The Parts That Are Losing Momentum

Phased out parts inventory have lost sales demand. These parts were once ordered often on stock orders, but now are 10-months old since their last sales transaction (7-months old for more progressive dealers). At 10-months-no-sale, these parts have an 85% chance they’ll never sell again. Meaning only a 15% chance that they will until they hit 12-months-no-sale where the chance of sale becomes much worse. Phased out parts are not the biggest problems within a parts inventory, but they can become big problems when dealers lack return allowances to return them after they lose sales demand.

Your 2nd Worst Nightmare

Non-stocking parts inventory that is ordered in specifically for customers, and not sold, are a huge problem for parts managers. Dealers get stuck with these non-stocking parts for a variety of reasons: customer no-show, customer misdiagnosed, tech over-quoted, the customer wrote-off their, etc.

These non-stocking parts, depending on the demand, have between a 35%-65% chance of never selling again.

You may be wondering, “Why are non-stocking parts the second-worst nightmare for a parts manager if the odds of selling them are higher than phased-out parts inventory?” Well, there are a few reasons:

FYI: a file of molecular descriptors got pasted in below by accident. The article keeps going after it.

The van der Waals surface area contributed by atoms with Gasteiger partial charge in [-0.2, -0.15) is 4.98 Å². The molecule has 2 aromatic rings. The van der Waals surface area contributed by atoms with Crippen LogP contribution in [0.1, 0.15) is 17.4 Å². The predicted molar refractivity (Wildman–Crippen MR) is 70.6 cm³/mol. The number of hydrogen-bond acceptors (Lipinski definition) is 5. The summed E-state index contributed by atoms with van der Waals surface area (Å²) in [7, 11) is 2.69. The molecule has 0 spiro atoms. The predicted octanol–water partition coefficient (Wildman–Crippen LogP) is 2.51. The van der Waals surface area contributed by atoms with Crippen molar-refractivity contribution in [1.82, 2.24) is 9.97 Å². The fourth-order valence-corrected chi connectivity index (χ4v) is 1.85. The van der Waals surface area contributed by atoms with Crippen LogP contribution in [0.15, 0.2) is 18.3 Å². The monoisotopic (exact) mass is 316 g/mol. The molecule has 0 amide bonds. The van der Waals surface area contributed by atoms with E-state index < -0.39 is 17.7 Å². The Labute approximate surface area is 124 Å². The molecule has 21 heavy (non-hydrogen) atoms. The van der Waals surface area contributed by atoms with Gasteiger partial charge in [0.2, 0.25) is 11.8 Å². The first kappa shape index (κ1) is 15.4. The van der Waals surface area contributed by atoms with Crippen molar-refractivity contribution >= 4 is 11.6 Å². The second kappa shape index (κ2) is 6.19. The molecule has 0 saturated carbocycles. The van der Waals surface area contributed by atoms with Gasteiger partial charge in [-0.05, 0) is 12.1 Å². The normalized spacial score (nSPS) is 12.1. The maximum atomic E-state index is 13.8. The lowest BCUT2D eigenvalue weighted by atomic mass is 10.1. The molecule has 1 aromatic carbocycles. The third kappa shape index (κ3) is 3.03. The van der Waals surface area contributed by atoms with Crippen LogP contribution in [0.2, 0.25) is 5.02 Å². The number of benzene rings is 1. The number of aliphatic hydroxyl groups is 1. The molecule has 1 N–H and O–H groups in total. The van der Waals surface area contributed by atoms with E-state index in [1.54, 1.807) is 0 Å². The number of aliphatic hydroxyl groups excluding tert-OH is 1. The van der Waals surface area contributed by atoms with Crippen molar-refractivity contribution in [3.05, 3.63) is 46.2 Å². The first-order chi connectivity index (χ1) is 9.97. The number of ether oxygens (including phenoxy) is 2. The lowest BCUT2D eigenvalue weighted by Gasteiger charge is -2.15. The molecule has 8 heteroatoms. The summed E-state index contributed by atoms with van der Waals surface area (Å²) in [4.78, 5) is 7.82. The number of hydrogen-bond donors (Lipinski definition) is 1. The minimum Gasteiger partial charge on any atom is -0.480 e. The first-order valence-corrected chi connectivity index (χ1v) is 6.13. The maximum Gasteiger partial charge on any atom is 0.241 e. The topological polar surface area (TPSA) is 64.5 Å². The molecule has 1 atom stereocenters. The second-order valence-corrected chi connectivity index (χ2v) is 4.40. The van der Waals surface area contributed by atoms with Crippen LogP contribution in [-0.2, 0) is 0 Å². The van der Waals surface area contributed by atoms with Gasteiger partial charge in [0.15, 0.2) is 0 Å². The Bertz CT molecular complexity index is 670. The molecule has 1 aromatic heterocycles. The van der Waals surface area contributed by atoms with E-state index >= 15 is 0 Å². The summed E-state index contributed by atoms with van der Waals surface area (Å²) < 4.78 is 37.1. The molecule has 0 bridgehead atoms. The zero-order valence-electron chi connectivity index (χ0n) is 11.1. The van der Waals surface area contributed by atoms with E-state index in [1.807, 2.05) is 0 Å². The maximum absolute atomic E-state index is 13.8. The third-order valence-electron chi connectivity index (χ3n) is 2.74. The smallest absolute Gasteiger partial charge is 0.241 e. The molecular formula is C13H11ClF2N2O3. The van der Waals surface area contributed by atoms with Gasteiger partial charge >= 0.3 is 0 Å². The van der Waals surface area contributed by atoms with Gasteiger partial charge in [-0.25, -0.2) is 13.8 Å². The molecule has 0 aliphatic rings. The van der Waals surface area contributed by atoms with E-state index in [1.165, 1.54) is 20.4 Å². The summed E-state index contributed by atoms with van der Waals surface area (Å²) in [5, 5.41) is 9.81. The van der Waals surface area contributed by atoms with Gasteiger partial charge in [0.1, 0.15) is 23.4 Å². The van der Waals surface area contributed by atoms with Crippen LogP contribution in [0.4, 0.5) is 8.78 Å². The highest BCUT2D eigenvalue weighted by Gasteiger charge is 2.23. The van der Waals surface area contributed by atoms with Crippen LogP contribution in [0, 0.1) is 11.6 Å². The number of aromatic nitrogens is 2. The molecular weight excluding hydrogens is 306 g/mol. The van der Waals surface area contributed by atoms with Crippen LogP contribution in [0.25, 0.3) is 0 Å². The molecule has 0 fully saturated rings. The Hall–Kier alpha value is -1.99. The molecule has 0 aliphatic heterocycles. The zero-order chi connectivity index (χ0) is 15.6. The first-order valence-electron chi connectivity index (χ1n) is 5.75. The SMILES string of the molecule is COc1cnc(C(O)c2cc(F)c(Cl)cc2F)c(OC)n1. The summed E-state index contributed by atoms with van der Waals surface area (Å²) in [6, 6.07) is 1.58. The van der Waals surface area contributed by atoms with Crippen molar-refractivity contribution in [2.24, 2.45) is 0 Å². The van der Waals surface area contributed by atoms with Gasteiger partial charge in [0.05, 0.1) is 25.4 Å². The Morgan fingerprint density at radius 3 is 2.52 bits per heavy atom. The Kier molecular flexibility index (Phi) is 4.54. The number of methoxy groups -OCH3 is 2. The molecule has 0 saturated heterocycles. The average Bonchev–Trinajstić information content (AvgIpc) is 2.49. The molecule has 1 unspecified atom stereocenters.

• First: Non-stocking inventory represents the largest and the hardest parts to gain control over to minimize the impact to both the capital invested in inventory and the ability to return them in a timely manner.
  • Second: The biggest problem is that they represent the largest portion of under-performing inventory by an excessive amount. Usually, within the first 30-days, if these parts are not sold the odds are poor that they’ll be sold within the coming few months. Since they are not the oldest parts in inventory, they sit in inventory until they become the oldest, usually around 10 to 12-months before they are next to be returned because parts managers need to get rid of the oldest parts in inventory first due to an insufficient amount of return dollars.
  • Third: As non-stocking parts inventory gets older and sit on dealer’s shelves without selling, they have fewer odds of selling – compounding the problem.

Your Worst Nightmare